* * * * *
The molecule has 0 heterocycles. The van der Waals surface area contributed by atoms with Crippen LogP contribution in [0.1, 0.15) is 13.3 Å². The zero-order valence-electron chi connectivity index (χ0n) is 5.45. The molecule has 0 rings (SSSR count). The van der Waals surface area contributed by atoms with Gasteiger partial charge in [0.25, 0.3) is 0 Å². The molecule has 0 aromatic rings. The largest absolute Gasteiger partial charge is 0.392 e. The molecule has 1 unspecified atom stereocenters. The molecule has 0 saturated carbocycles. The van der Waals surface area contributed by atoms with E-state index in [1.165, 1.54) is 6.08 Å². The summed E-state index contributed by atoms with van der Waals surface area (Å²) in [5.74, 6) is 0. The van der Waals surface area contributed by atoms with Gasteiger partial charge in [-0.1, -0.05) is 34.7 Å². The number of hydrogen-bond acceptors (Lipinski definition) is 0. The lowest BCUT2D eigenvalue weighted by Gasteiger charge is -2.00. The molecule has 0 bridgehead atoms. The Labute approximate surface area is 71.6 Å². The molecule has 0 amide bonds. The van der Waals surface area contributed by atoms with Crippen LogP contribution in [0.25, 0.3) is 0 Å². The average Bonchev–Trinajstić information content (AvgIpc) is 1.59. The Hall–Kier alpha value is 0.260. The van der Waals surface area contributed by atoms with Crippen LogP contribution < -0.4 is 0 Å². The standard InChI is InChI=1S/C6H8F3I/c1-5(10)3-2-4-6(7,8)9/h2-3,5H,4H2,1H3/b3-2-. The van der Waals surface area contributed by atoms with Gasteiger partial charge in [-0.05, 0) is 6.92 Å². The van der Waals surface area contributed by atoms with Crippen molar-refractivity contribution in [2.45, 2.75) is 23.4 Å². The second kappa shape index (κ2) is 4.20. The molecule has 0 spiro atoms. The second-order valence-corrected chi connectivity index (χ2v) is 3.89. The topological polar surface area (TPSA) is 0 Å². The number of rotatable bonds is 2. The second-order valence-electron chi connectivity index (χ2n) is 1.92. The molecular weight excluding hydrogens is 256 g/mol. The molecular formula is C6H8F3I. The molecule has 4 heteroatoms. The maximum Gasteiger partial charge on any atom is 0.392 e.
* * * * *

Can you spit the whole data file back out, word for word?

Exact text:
The molecule has 0 heterocycles. The van der Waals surface area contributed by atoms with Crippen LogP contribution in [0.1, 0.15) is 13.3 Å². The zero-order valence-electron chi connectivity index (χ0n) is 5.45. The molecule has 0 rings (SSSR count). The van der Waals surface area contributed by atoms with Gasteiger partial charge in [0.25, 0.3) is 0 Å². The molecule has 0 aromatic rings. The largest absolute Gasteiger partial charge is 0.392 e. The molecule has 1 unspecified atom stereocenters. The molecule has 0 saturated carbocycles. The van der Waals surface area contributed by atoms with E-state index in [1.165, 1.54) is 6.08 Å². The summed E-state index contributed by atoms with van der Waals surface area (Å²) in [5.74, 6) is 0. The van der Waals surface area contributed by atoms with Gasteiger partial charge in [-0.1, -0.05) is 34.7 Å². The number of hydrogen-bond acceptors (Lipinski definition) is 0. The lowest BCUT2D eigenvalue weighted by Gasteiger charge is -2.00. The molecule has 0 bridgehead atoms. The Labute approximate surface area is 71.6 Å². The molecule has 0 amide bonds. The van der Waals surface area contributed by atoms with Crippen LogP contribution in [0.25, 0.3) is 0 Å². The average Bonchev–Trinajstić information content (AvgIpc) is 1.59. The Hall–Kier alpha value is 0.260. The van der Waals surface area contributed by atoms with Crippen LogP contribution < -0.4 is 0 Å². The standard InChI is InChI=1S/C6H8F3I/c1-5(10)3-2-4-6(7,8)9/h2-3,5H,4H2,1H3/b3-2-. The van der Waals surface area contributed by atoms with Gasteiger partial charge in [-0.05, 0) is 6.92 Å². The van der Waals surface area contributed by atoms with Crippen molar-refractivity contribution in [2.45, 2.75) is 23.4 Å². The second kappa shape index (κ2) is 4.20. The molecule has 0 spiro atoms. The second-order valence-corrected chi connectivity index (χ2v) is 3.89. The topological polar surface area (TPSA) is 0 Å². The number of rotatable bonds is 2. The second-order valence-electron chi connectivity index (χ2n) is 1.92. The molecular weight excluding hydrogens is 256 g/mol. The molecular formula is C6H8F3I. The molecule has 4 heteroatoms. The maximum Gasteiger partial charge on any atom is 0.392 e.